'New Yorker' Debuts Digital Culture Series 'Touchstones'

The New Yorker is finding new ways to leverage its cultural coverage online, with the introduction of a multimedia digital series called “Touchstones." New Yorker writers will guide readers through influential works of art that had an impact on them.

The “Touchstones” series features a variety of visual and interactive elements, such as photos, music samples, video clips, GIFs and animations.

The launch is sponsored by Tiffany & Co.

An installment from New Yorker writer Doreen St. Félix on Missy Elliott’s album “Supa Dupa Fly,” for example, displays Félix’s account in text, broken up by music video clips and R&B songs that play when you hold down your mouse. Dragging your mouse across an audio player lets you "reverse" Missy Elliott’s famous song “Work It.”

“The goal was to use different visual and interactive elements to explain these works in ways that words alone might not be able to fully accomplish,” Michael Luo, editor, NewYorker.com, told Publishers Daily.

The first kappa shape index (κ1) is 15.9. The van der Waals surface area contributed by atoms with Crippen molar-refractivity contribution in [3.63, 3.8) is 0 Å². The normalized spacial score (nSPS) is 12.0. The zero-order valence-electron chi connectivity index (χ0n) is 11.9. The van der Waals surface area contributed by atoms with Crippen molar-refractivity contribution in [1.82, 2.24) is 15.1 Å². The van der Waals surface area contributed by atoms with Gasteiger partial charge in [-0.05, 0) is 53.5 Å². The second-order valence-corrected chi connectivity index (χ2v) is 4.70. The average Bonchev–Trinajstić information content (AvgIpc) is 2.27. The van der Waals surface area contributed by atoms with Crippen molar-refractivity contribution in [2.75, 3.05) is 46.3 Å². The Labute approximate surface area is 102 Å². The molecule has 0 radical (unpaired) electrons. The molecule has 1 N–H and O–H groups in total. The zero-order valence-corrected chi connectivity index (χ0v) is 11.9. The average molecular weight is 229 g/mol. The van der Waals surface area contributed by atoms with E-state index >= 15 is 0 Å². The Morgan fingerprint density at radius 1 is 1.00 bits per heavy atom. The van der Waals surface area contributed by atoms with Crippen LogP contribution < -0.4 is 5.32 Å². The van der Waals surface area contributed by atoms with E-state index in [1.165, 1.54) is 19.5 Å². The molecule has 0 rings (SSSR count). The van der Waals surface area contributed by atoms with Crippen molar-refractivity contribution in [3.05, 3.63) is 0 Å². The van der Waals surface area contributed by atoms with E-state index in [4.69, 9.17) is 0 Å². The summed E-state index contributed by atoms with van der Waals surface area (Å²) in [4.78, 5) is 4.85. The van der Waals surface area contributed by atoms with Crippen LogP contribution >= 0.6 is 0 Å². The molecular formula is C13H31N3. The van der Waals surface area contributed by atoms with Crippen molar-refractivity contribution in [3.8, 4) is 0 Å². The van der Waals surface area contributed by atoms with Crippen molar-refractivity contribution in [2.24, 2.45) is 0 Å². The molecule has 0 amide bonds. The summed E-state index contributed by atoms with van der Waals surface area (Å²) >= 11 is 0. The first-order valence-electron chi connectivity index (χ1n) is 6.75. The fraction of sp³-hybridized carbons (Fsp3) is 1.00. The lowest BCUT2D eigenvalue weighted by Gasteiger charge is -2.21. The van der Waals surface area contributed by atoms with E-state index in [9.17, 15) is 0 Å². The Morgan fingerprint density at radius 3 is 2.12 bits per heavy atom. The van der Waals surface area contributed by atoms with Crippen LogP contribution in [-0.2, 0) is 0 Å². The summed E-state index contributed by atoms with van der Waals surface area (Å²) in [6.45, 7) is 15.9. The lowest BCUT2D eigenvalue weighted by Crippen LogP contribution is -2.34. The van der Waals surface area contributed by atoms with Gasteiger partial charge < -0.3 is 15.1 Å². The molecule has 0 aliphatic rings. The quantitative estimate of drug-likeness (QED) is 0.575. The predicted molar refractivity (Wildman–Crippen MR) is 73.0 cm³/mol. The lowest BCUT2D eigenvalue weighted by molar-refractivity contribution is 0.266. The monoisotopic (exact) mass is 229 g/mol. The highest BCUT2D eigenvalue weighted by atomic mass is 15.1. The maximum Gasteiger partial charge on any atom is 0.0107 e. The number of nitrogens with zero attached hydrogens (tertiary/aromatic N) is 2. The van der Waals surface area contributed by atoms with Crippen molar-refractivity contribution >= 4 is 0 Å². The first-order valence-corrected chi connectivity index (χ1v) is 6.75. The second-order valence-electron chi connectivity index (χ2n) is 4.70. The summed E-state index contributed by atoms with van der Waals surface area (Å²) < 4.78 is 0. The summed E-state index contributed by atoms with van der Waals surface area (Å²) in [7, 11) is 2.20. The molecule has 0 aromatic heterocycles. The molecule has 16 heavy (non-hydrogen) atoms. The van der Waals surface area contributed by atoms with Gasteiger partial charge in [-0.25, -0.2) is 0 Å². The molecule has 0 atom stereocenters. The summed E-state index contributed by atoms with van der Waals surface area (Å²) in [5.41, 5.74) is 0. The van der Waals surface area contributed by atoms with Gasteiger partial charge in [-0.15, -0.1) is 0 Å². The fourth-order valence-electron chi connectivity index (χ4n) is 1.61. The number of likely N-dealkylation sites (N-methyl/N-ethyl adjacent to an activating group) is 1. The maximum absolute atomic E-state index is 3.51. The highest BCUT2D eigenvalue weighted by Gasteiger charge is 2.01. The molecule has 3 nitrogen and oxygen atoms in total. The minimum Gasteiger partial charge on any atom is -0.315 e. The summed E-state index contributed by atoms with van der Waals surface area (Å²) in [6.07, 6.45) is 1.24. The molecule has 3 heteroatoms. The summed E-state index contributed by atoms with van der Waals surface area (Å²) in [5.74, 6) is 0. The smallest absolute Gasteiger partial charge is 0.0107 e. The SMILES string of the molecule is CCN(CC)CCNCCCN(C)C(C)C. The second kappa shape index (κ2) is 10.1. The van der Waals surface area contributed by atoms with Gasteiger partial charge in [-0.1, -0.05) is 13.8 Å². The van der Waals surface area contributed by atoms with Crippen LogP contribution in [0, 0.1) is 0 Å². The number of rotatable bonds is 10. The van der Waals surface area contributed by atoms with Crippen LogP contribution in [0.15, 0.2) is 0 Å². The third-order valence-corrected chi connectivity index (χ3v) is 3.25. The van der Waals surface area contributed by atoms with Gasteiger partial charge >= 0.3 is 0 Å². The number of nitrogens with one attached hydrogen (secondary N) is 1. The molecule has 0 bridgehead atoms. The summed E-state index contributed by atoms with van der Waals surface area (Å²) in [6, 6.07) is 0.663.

As The New Yorker's digital ambitions have "continued to grow," the company has increasingly invested in its interactive team, led by Monica Racic, Luo said. 

“We also wanted to experiment with different approaches to digital-first storytelling that take full advantage of the possibilities of the medium, including audio, video and interactive elements," he added.

New Yorker writer Hua Hsu takes a deep dive into Nirvana’s “Nevermind,” while Amanda Petrusich's piece is on Janet Jackson’s “Rhythm Nation 1814.”

Future installments of “Touchstones” will explore pioneering works in art, film and literature.  

“The hope is we can do these regularly,” Luo said.

The New Yorker often experiments with interactive projects, he said (such as its interactive map on election night), but “this is our first attempt at a recurring series.”

“For casual readers, it will offer an introduction to important works from the worlds of music, art, film, literature and more. For New Yorker super fans, it will give them insight into the personalities and tastes of their favorite critics,” Luo noted.

Next story loading loading..